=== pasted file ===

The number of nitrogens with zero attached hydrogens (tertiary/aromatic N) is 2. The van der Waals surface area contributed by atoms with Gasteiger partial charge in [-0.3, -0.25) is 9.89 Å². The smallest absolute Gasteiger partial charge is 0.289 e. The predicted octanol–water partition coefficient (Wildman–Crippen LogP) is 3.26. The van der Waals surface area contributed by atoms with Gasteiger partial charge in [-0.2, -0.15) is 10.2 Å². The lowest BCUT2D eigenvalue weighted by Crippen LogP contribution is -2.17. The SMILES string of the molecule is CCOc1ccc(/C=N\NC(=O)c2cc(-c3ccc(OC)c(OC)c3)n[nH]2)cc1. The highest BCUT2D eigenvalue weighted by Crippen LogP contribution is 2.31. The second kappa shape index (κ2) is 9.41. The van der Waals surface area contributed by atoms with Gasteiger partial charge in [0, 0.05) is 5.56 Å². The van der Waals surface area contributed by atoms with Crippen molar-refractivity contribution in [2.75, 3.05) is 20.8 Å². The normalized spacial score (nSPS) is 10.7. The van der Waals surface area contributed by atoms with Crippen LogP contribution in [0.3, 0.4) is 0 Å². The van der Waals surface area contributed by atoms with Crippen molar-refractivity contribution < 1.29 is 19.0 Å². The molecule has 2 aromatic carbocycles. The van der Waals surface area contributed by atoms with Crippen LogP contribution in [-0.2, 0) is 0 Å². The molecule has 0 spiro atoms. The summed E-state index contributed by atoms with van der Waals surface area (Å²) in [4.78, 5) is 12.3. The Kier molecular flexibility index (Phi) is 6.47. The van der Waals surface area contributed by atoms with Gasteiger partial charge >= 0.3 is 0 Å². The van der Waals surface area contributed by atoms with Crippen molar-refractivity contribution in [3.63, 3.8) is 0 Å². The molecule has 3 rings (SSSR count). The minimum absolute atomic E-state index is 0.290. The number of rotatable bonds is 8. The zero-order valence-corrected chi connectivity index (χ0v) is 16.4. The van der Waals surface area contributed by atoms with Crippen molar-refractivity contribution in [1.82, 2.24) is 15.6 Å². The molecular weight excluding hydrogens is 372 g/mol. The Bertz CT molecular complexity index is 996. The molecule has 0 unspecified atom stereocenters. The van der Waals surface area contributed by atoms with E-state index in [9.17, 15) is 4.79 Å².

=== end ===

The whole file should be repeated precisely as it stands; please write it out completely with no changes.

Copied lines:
The number of nitrogens with zero attached hydrogens (tertiary/aromatic N) is 2. The van der Waals surface area contributed by atoms with Gasteiger partial charge in [-0.3, -0.25) is 9.89 Å². The smallest absolute Gasteiger partial charge is 0.289 e. The predicted octanol–water partition coefficient (Wildman–Crippen LogP) is 3.26. The van der Waals surface area contributed by atoms with Gasteiger partial charge in [-0.2, -0.15) is 10.2 Å². The lowest BCUT2D eigenvalue weighted by Crippen LogP contribution is -2.17. The SMILES string of the molecule is CCOc1ccc(/C=N\NC(=O)c2cc(-c3ccc(OC)c(OC)c3)n[nH]2)cc1. The highest BCUT2D eigenvalue weighted by Crippen LogP contribution is 2.31. The second kappa shape index (κ2) is 9.41. The van der Waals surface area contributed by atoms with Gasteiger partial charge in [0, 0.05) is 5.56 Å². The van der Waals surface area contributed by atoms with Crippen molar-refractivity contribution in [2.75, 3.05) is 20.8 Å². The normalized spacial score (nSPS) is 10.7. The van der Waals surface area contributed by atoms with Crippen LogP contribution in [0.3, 0.4) is 0 Å². The van der Waals surface area contributed by atoms with Crippen molar-refractivity contribution < 1.29 is 19.0 Å². The molecule has 2 aromatic carbocycles. The van der Waals surface area contributed by atoms with Crippen LogP contribution in [-0.2, 0) is 0 Å². The molecule has 0 spiro atoms. The summed E-state index contributed by atoms with van der Waals surface area (Å²) in [4.78, 5) is 12.3. The Kier molecular flexibility index (Phi) is 6.47. The van der Waals surface area contributed by atoms with Gasteiger partial charge >= 0.3 is 0 Å². The van der Waals surface area contributed by atoms with Crippen molar-refractivity contribution in [3.63, 3.8) is 0 Å². The molecule has 3 rings (SSSR count). The minimum absolute atomic E-state index is 0.290. The number of rotatable bonds is 8. The zero-order valence-corrected chi connectivity index (χ0v) is 16.4. The van der Waals surface area contributed by atoms with Crippen molar-refractivity contribution in [1.82, 2.24) is 15.6 Å². The molecular weight excluding hydrogens is 372 g/mol. The Bertz CT molecular complexity index is 996. The molecule has 0 unspecified atom stereocenters. The van der Waals surface area contributed by atoms with E-state index in [9.17, 15) is 4.79 Å².